This past weekend has been a great time to relax and reflect on our trip so far. Didi and I took a few days to run errands, and continuously eat ourselves through the Pacific Northwest while Eugene was visiting family in New York.
Yesterday, I went up to Vancouver with my aunt and some friends, and completed a marathon food tour of the city. In honor of completing our quest, we decided to pose by the Olympic Cauldron.
Meanwhile, Didi hung out with my other aunt and cousins and went around a tour of the oddities of Central Washington where they met some colorful characters.
Today was another exciting day for us. We were on TV!!! SparkTruck made an appearance on King 5’s New Day Northwest morning show where we chatted with host Margaret Larson about our project and gave her a little surprise at the end of the segment. Watch it here:
But now on to what we’ve learned so far on our trip:
- Having locals vouch for you unlocks all sorts of doors. This was true in Boise where Travis was able to amass an amazing crowd for us using the library’s social media channels, and again in Seattle where my aunts helped us schedule initial events. New friends like Matt and Mike helped us fill up the rest of our stay with press appearances and introduced us to even more cool people and organizations like Ada’s Books and the West Seattle Tool Library. Working closely with local hosts and sponsors has always been a goal of our trip, and these past two stops have only underscored the importance of tapping into and energizing existing community infrastructure.
- Early mornings are tough. This one more or less speaks for itself. Late night emailing and prep sessions tend not to pair well with early morning roll outs (like our 7am departure for our Highland Middle School workshop on Wednesday), and I end up looking like this every time I get woken up from an unintentional nap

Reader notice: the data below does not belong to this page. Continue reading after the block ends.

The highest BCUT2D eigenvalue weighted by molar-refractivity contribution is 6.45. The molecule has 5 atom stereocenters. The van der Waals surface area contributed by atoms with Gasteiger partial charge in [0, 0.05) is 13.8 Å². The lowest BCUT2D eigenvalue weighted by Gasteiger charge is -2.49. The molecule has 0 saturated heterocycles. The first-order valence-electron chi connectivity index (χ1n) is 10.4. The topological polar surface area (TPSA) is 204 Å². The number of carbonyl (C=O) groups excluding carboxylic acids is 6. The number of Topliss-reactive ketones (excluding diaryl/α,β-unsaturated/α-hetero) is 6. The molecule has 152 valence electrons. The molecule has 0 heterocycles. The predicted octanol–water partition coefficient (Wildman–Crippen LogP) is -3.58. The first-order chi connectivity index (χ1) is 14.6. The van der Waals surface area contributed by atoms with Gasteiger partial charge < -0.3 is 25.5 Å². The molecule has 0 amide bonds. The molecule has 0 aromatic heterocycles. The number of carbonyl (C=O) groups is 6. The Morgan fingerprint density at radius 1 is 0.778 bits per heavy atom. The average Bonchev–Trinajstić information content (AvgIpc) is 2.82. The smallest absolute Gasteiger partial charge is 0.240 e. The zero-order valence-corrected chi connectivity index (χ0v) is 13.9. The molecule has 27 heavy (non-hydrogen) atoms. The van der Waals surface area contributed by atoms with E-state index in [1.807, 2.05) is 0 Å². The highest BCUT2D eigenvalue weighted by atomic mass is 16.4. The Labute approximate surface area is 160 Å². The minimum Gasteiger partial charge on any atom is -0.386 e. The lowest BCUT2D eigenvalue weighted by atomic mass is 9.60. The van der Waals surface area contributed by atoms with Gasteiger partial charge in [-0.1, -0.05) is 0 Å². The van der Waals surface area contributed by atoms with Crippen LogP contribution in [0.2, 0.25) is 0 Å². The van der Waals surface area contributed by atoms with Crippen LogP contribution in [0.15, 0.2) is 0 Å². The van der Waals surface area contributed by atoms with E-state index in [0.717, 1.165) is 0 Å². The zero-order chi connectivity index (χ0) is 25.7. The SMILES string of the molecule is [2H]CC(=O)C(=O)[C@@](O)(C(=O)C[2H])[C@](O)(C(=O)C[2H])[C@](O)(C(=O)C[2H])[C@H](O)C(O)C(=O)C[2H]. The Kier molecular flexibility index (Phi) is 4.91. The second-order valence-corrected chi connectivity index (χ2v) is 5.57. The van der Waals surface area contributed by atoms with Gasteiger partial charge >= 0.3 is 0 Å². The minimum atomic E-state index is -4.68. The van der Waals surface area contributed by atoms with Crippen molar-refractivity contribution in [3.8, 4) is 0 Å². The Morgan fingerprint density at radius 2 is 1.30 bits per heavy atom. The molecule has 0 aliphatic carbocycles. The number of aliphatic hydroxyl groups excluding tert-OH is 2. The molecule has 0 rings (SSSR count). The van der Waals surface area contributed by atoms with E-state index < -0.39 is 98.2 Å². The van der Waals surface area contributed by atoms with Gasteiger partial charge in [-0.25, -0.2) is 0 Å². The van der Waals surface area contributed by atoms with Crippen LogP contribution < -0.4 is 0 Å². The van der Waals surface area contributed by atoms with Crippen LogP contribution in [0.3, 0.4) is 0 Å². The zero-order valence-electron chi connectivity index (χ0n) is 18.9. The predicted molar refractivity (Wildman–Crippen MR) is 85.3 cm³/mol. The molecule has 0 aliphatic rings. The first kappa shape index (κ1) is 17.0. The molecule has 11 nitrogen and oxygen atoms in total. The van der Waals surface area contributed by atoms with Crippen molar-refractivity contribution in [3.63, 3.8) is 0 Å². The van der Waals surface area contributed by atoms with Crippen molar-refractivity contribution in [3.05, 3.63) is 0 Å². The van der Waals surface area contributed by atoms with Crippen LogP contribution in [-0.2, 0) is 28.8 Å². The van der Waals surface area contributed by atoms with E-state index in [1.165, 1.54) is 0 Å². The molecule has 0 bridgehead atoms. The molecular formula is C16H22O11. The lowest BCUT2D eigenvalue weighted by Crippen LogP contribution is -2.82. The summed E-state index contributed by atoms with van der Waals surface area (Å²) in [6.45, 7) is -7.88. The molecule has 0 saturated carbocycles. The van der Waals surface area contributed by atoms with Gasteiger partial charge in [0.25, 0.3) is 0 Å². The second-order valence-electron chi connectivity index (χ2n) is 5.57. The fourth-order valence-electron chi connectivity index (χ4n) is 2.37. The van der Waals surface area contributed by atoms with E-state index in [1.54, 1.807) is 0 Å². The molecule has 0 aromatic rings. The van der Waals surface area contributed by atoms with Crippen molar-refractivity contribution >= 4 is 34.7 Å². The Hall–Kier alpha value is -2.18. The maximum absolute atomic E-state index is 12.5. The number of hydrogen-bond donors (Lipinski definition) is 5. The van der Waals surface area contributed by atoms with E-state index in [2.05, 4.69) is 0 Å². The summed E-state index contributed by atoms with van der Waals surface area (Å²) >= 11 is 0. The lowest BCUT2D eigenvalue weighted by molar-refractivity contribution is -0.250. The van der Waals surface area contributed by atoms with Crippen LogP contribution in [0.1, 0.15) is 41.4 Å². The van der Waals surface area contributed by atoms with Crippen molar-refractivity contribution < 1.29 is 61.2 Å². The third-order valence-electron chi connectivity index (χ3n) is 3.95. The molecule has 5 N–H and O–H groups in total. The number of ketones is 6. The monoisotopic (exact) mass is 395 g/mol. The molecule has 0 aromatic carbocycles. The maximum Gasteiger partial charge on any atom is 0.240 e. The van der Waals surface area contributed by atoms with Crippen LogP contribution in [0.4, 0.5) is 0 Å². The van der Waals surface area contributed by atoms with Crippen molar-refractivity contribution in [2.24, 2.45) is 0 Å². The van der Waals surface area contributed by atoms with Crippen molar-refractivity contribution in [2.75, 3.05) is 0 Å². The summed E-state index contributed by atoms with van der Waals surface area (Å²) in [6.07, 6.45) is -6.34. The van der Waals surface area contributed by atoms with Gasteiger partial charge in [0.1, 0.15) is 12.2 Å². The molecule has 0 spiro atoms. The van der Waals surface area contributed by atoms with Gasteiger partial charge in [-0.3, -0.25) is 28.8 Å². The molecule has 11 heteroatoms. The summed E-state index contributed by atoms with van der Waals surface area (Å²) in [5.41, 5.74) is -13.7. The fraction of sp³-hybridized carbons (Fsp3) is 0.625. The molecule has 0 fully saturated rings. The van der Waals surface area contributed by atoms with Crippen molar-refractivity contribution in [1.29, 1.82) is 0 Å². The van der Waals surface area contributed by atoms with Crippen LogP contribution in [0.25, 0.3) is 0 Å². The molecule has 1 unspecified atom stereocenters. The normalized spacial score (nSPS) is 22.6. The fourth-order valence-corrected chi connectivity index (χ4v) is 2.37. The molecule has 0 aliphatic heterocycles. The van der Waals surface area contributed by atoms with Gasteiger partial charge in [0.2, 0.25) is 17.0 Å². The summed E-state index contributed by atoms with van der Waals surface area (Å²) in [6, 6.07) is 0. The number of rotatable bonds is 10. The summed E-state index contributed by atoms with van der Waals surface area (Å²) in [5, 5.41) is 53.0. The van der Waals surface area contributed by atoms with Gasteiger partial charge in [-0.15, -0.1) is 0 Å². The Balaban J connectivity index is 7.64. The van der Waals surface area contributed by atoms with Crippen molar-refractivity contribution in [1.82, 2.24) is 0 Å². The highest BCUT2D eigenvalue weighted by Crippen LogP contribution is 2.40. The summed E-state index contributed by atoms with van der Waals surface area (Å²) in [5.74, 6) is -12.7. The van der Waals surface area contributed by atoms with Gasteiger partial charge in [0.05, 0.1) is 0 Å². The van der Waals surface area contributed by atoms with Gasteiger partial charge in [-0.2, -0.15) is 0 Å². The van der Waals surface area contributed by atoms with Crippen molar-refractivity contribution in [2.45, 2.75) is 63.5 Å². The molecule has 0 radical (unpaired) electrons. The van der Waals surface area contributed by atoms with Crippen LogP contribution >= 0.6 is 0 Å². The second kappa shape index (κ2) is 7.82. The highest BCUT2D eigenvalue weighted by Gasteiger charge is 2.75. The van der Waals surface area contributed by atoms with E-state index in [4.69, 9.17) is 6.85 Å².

- But running workshops can really be energizing. This is the corollary to #2 that is the only thing that’s made our jam-packed week last week possible. Nothing quite wakes you up like a crowd of 6th graders excited about making things.
- We need to be thinking more about long-term impact and replicability. Chatting with thought leaders like Jonah Lehrer and long-term educators like Jessica about the problems they’re facing in getting creative learning opportunities into more schools really makes us want to take advantage of our opportunity to make a lasting difference in the space. While we’re constantly struggling to take a larger view of things due to our on-the-road craziness, we know that if we don’t take the time to set things up the right way now, it’ll be more difficult to tie things together at the end. We’re starting to look into ways we can better embed data collection into our workshops, and exploring opportunities for making this road trip a recurring adventure for college students each summer. If any of you have suggestions or advice, please let us know.
- My relatives are amazing people. I wanted to say another final thank you to all of my Seattle-area relatives that have been so incredibly generous and supportive to our team this past week. We truly couldn’t have done any of this without you, and we’re so grateful for the food, lodging, transportation, food, entertainment, food, free labor, and love you’ve given us. We’ll miss you.